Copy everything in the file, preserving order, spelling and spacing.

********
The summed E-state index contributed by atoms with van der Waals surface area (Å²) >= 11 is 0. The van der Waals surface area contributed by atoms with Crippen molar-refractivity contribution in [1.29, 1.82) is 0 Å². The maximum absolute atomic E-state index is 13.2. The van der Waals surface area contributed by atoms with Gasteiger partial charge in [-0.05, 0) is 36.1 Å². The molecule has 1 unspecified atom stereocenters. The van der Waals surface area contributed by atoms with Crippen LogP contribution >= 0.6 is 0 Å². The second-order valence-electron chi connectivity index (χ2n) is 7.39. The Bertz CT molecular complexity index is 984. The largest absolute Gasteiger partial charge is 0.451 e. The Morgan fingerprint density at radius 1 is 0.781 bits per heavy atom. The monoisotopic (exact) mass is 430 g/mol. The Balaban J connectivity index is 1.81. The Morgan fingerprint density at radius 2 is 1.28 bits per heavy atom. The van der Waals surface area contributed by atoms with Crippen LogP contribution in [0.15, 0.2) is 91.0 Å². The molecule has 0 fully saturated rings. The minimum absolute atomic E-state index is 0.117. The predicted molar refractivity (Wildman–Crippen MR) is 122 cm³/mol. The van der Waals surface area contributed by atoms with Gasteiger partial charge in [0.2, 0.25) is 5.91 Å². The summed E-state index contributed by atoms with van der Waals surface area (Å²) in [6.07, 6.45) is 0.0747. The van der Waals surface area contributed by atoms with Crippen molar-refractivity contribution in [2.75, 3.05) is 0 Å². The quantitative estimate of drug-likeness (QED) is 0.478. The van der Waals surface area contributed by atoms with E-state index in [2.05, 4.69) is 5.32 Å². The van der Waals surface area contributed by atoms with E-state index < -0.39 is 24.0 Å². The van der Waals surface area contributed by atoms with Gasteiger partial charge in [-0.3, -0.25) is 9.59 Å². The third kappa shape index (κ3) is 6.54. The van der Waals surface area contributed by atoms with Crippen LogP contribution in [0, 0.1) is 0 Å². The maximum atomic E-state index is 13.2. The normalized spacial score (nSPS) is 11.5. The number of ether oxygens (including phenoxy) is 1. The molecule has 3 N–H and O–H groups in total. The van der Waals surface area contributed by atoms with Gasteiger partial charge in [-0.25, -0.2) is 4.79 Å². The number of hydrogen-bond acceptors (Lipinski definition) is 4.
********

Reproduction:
The summed E-state index contributed by atoms with van der Waals surface area (Å²) >= 11 is 0. The van der Waals surface area contributed by atoms with Crippen molar-refractivity contribution in [1.29, 1.82) is 0 Å². The maximum absolute atomic E-state index is 13.2. The van der Waals surface area contributed by atoms with Gasteiger partial charge in [-0.05, 0) is 36.1 Å². The molecule has 1 unspecified atom stereocenters. The van der Waals surface area contributed by atoms with Crippen LogP contribution >= 0.6 is 0 Å². The second-order valence-electron chi connectivity index (χ2n) is 7.39. The Bertz CT molecular complexity index is 984. The largest absolute Gasteiger partial charge is 0.451 e. The Morgan fingerprint density at radius 1 is 0.781 bits per heavy atom. The monoisotopic (exact) mass is 430 g/mol. The Balaban J connectivity index is 1.81. The Morgan fingerprint density at radius 2 is 1.28 bits per heavy atom. The van der Waals surface area contributed by atoms with Crippen LogP contribution in [0.15, 0.2) is 91.0 Å². The molecule has 0 fully saturated rings. The minimum absolute atomic E-state index is 0.117. The predicted molar refractivity (Wildman–Crippen MR) is 122 cm³/mol. The van der Waals surface area contributed by atoms with Gasteiger partial charge in [0.2, 0.25) is 5.91 Å². The summed E-state index contributed by atoms with van der Waals surface area (Å²) in [6.07, 6.45) is 0.0747. The van der Waals surface area contributed by atoms with Crippen molar-refractivity contribution in [2.75, 3.05) is 0 Å². The quantitative estimate of drug-likeness (QED) is 0.478. The van der Waals surface area contributed by atoms with E-state index in [2.05, 4.69) is 5.32 Å². The van der Waals surface area contributed by atoms with E-state index < -0.39 is 24.0 Å². The van der Waals surface area contributed by atoms with Gasteiger partial charge in [-0.3, -0.25) is 9.59 Å². The third kappa shape index (κ3) is 6.54. The van der Waals surface area contributed by atoms with Crippen LogP contribution in [0, 0.1) is 0 Å². The maximum atomic E-state index is 13.2. The normalized spacial score (nSPS) is 11.5. The number of ether oxygens (including phenoxy) is 1. The molecule has 3 N–H and O–H groups in total. The van der Waals surface area contributed by atoms with Gasteiger partial charge in [-0.25, -0.2) is 4.79 Å². The number of hydrogen-bond acceptors (Lipinski definition) is 4.